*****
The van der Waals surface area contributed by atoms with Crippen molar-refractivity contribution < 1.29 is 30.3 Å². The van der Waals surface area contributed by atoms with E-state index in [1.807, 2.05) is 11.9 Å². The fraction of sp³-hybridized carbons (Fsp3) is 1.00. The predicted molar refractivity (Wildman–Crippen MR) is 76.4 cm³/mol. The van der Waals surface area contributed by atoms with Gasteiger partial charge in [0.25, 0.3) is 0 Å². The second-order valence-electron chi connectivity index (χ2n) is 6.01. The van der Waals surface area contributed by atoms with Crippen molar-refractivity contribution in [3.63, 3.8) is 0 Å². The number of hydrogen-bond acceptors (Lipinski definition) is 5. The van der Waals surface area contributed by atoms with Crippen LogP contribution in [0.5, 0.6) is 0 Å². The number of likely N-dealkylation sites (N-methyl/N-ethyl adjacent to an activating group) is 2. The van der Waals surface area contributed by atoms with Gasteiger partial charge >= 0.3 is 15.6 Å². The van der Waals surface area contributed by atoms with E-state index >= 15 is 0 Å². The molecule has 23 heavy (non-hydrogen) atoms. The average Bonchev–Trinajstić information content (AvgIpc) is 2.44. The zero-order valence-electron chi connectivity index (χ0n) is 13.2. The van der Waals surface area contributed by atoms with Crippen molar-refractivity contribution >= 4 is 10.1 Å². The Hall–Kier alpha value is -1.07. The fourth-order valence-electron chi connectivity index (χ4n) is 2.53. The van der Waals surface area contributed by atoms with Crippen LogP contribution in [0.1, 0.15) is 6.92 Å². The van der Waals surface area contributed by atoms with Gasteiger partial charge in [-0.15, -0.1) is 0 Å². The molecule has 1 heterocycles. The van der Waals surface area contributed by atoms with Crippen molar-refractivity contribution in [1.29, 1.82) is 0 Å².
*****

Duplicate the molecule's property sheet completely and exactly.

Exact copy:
The van der Waals surface area contributed by atoms with Crippen molar-refractivity contribution < 1.29 is 30.3 Å². The van der Waals surface area contributed by atoms with E-state index in [1.807, 2.05) is 11.9 Å². The fraction of sp³-hybridized carbons (Fsp3) is 1.00. The predicted molar refractivity (Wildman–Crippen MR) is 76.4 cm³/mol. The van der Waals surface area contributed by atoms with Gasteiger partial charge in [0.25, 0.3) is 0 Å². The second-order valence-electron chi connectivity index (χ2n) is 6.01. The van der Waals surface area contributed by atoms with Crippen molar-refractivity contribution in [3.63, 3.8) is 0 Å². The number of hydrogen-bond acceptors (Lipinski definition) is 5. The van der Waals surface area contributed by atoms with Crippen LogP contribution in [0.5, 0.6) is 0 Å². The number of likely N-dealkylation sites (N-methyl/N-ethyl adjacent to an activating group) is 2. The van der Waals surface area contributed by atoms with Gasteiger partial charge >= 0.3 is 15.6 Å². The van der Waals surface area contributed by atoms with E-state index >= 15 is 0 Å². The molecule has 23 heavy (non-hydrogen) atoms. The average Bonchev–Trinajstić information content (AvgIpc) is 2.44. The zero-order valence-electron chi connectivity index (χ0n) is 13.2. The van der Waals surface area contributed by atoms with Crippen molar-refractivity contribution >= 4 is 10.1 Å². The Hall–Kier alpha value is -1.07. The fourth-order valence-electron chi connectivity index (χ4n) is 2.53. The van der Waals surface area contributed by atoms with Crippen LogP contribution in [0.1, 0.15) is 6.92 Å². The van der Waals surface area contributed by atoms with Gasteiger partial charge in [-0.15, -0.1) is 0 Å². The molecule has 1 heterocycles. The van der Waals surface area contributed by atoms with Crippen molar-refractivity contribution in [1.29, 1.82) is 0 Å².